Bad news for residents in California who thought they had their federally compliant REAL ID driver's license. Due to a glitch, the Department of Motor Vehicles will need to contact residents to request additional proof of their address.
According to the Sacramento Bee, California's DMV did not adhere to Homeland Security's requirements when they developed their state's REAL ID program. In a letter sent to California Gov. Gavin Newsom by the Department of Homeland Security on Monday, the DMV failed to require adequate verification of Californian's address when they signed up for their new REAL ID card.
The REAL ID Act, passed by Congress in 2005, was an effort to enact the 9/11 Commission's recommendation the Federal Government "set standards for the issuance of sources of identification, such as driver's licenses." The legislation attempted to bring states up to minimum security standards for state-issued licenses and identification cards.
Beginning on Oct 1, 2020, REAL ID cards will be required for those boarding domestic flights and entering military bases/federal facilities.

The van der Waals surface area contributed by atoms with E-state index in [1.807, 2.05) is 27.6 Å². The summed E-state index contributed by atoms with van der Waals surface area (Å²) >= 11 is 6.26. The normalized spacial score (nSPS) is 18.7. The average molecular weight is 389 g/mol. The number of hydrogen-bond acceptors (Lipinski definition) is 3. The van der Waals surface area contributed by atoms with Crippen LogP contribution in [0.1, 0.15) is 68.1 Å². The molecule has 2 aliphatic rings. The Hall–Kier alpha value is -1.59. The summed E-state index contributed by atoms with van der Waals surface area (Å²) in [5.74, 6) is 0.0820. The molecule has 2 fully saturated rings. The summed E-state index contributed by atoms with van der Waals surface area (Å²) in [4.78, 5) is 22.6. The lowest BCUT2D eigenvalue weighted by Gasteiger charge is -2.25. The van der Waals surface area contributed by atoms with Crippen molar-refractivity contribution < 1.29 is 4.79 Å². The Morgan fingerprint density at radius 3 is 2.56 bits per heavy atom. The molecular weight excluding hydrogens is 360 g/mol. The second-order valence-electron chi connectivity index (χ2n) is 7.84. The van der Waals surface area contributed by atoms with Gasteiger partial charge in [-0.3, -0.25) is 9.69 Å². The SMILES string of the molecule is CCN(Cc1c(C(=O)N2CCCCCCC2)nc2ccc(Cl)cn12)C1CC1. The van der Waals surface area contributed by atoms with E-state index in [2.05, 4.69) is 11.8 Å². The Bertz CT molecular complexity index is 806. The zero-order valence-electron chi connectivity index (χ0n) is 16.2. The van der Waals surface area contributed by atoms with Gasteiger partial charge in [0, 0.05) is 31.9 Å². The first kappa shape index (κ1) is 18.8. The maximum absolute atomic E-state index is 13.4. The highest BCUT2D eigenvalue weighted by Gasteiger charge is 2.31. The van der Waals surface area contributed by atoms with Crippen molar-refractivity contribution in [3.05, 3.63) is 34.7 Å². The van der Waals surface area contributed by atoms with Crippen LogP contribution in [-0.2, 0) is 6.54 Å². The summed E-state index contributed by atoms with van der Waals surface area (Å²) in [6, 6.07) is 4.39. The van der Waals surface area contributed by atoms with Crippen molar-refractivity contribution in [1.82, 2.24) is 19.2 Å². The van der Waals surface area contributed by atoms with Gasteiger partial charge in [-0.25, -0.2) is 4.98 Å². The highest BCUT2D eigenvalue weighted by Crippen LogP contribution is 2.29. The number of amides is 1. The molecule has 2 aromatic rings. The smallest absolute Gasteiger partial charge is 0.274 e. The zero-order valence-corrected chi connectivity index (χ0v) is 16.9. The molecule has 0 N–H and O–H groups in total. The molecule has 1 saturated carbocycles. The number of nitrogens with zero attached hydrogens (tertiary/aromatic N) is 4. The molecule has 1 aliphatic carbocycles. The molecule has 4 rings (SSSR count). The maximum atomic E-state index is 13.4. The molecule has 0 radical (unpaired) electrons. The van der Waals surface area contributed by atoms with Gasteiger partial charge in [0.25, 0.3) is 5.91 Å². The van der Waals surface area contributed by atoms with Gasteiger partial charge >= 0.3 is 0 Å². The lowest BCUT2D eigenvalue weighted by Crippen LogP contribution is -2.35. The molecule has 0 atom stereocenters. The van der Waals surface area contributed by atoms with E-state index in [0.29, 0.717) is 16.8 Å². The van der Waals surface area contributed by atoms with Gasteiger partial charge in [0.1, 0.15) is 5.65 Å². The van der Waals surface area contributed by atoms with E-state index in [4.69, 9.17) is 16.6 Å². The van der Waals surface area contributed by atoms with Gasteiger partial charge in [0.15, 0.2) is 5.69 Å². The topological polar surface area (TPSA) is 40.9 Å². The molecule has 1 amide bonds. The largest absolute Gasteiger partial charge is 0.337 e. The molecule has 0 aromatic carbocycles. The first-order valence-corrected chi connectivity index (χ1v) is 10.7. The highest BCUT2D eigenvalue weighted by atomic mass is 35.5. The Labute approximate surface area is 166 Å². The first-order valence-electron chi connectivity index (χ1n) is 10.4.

According to a statement from the DMV, up to 3.4 million Californians who have already received a Real ID card must provide the agency with additional proof of their address.
"The DMV will be sending letters to individuals who submitted one proof of residency to acquire their Real ID card, informing them to send the letter back to DMV to serve as their proof of second residency," a statement from the DMV reads. The DMV has until June 20 to send the letters to residents in California with the improper ID.
The mistake is another black eye for California's DMV which has had major problems implementing the REAL ID program. Long wait times, sometimes up to eight hours, have plagued DMV offices as workers struggle to keep up with demand.
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